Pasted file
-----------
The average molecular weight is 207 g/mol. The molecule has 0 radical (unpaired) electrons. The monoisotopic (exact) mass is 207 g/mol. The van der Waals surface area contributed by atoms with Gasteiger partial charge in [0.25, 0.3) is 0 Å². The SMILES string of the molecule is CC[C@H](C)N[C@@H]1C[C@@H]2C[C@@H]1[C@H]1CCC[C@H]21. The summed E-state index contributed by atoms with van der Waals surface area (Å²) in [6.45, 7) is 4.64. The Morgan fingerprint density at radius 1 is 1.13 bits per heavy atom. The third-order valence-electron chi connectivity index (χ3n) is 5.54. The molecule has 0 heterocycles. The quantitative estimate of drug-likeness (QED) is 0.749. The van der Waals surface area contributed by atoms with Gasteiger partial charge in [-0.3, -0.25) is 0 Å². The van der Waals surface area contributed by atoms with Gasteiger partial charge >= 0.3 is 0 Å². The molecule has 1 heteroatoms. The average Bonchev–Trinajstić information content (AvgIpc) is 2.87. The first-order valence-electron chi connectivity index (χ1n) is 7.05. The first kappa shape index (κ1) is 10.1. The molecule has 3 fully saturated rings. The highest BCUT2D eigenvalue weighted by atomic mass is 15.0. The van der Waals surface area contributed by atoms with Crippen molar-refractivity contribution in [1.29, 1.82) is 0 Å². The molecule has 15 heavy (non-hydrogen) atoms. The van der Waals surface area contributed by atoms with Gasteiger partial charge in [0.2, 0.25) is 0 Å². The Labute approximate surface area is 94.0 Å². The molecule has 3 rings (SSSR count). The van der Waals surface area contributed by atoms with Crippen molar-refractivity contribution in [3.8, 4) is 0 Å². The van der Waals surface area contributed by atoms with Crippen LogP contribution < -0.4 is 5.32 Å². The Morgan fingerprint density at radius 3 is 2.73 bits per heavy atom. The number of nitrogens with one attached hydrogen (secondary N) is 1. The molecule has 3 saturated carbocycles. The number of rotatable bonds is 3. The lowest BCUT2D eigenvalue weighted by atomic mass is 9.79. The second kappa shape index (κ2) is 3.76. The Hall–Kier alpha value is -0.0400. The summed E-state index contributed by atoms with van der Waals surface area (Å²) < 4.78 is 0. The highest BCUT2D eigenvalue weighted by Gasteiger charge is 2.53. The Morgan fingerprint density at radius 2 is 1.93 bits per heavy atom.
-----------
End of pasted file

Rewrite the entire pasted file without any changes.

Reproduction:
The average molecular weight is 207 g/mol. The molecule has 0 radical (unpaired) electrons. The monoisotopic (exact) mass is 207 g/mol. The van der Waals surface area contributed by atoms with Gasteiger partial charge in [0.25, 0.3) is 0 Å². The SMILES string of the molecule is CC[C@H](C)N[C@@H]1C[C@@H]2C[C@@H]1[C@H]1CCC[C@H]21. The summed E-state index contributed by atoms with van der Waals surface area (Å²) in [6.45, 7) is 4.64. The Morgan fingerprint density at radius 1 is 1.13 bits per heavy atom. The third-order valence-electron chi connectivity index (χ3n) is 5.54. The molecule has 0 heterocycles. The quantitative estimate of drug-likeness (QED) is 0.749. The van der Waals surface area contributed by atoms with Gasteiger partial charge in [-0.3, -0.25) is 0 Å². The van der Waals surface area contributed by atoms with Gasteiger partial charge >= 0.3 is 0 Å². The molecule has 1 heteroatoms. The average Bonchev–Trinajstić information content (AvgIpc) is 2.87. The first-order valence-electron chi connectivity index (χ1n) is 7.05. The first kappa shape index (κ1) is 10.1. The molecule has 3 fully saturated rings. The highest BCUT2D eigenvalue weighted by atomic mass is 15.0. The van der Waals surface area contributed by atoms with Crippen molar-refractivity contribution in [1.29, 1.82) is 0 Å². The molecule has 15 heavy (non-hydrogen) atoms. The van der Waals surface area contributed by atoms with Gasteiger partial charge in [0.2, 0.25) is 0 Å². The Labute approximate surface area is 94.0 Å². The molecule has 3 rings (SSSR count). The van der Waals surface area contributed by atoms with Crippen molar-refractivity contribution in [3.8, 4) is 0 Å². The van der Waals surface area contributed by atoms with Crippen LogP contribution < -0.4 is 5.32 Å². The Morgan fingerprint density at radius 3 is 2.73 bits per heavy atom. The number of nitrogens with one attached hydrogen (secondary N) is 1. The molecule has 3 saturated carbocycles. The number of rotatable bonds is 3. The lowest BCUT2D eigenvalue weighted by atomic mass is 9.79. The second kappa shape index (κ2) is 3.76. The Hall–Kier alpha value is -0.0400. The summed E-state index contributed by atoms with van der Waals surface area (Å²) < 4.78 is 0. The highest BCUT2D eigenvalue weighted by Gasteiger charge is 2.53. The Morgan fingerprint density at radius 2 is 1.93 bits per heavy atom.